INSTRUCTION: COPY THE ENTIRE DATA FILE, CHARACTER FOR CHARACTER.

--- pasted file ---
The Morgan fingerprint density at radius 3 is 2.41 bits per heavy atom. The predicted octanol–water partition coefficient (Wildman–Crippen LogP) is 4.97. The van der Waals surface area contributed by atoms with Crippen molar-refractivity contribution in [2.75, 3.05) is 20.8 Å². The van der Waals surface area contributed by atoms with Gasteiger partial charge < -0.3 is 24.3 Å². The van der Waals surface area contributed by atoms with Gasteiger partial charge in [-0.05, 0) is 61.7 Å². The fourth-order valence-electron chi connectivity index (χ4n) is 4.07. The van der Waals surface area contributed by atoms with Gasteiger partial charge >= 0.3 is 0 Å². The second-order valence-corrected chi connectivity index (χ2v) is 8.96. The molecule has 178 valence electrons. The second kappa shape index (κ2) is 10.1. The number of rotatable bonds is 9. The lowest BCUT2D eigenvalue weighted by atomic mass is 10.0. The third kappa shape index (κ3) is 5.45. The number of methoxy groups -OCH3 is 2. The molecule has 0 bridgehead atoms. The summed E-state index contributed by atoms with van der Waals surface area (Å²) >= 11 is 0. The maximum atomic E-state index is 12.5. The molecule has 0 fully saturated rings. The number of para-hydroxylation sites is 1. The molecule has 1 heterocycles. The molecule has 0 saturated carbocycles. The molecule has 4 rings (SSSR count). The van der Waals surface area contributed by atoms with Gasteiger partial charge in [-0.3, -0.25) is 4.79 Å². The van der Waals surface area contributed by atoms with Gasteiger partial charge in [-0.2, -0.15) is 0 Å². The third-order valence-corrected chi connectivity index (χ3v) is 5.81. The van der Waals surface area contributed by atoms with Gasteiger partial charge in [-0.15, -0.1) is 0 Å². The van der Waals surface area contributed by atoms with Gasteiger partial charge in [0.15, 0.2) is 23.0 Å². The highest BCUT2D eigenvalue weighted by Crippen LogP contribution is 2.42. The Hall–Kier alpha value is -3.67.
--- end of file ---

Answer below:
The Morgan fingerprint density at radius 3 is 2.41 bits per heavy atom. The predicted octanol–water partition coefficient (Wildman–Crippen LogP) is 4.97. The van der Waals surface area contributed by atoms with Crippen molar-refractivity contribution in [2.75, 3.05) is 20.8 Å². The van der Waals surface area contributed by atoms with Gasteiger partial charge < -0.3 is 24.3 Å². The van der Waals surface area contributed by atoms with Gasteiger partial charge in [-0.05, 0) is 61.7 Å². The fourth-order valence-electron chi connectivity index (χ4n) is 4.07. The van der Waals surface area contributed by atoms with Gasteiger partial charge >= 0.3 is 0 Å². The second-order valence-corrected chi connectivity index (χ2v) is 8.96. The molecule has 178 valence electrons. The second kappa shape index (κ2) is 10.1. The number of rotatable bonds is 9. The lowest BCUT2D eigenvalue weighted by atomic mass is 10.0. The third kappa shape index (κ3) is 5.45. The number of methoxy groups -OCH3 is 2. The molecule has 0 bridgehead atoms. The summed E-state index contributed by atoms with van der Waals surface area (Å²) >= 11 is 0. The maximum atomic E-state index is 12.5. The molecule has 0 fully saturated rings. The number of para-hydroxylation sites is 1. The molecule has 1 heterocycles. The molecule has 0 saturated carbocycles. The molecule has 4 rings (SSSR count). The van der Waals surface area contributed by atoms with Gasteiger partial charge in [-0.3, -0.25) is 4.79 Å². The van der Waals surface area contributed by atoms with Gasteiger partial charge in [-0.2, -0.15) is 0 Å². The third-order valence-corrected chi connectivity index (χ3v) is 5.81. The van der Waals surface area contributed by atoms with Gasteiger partial charge in [-0.15, -0.1) is 0 Å². The van der Waals surface area contributed by atoms with Gasteiger partial charge in [0.15, 0.2) is 23.0 Å². The highest BCUT2D eigenvalue weighted by Crippen LogP contribution is 2.42. The Hall–Kier alpha value is -3.67.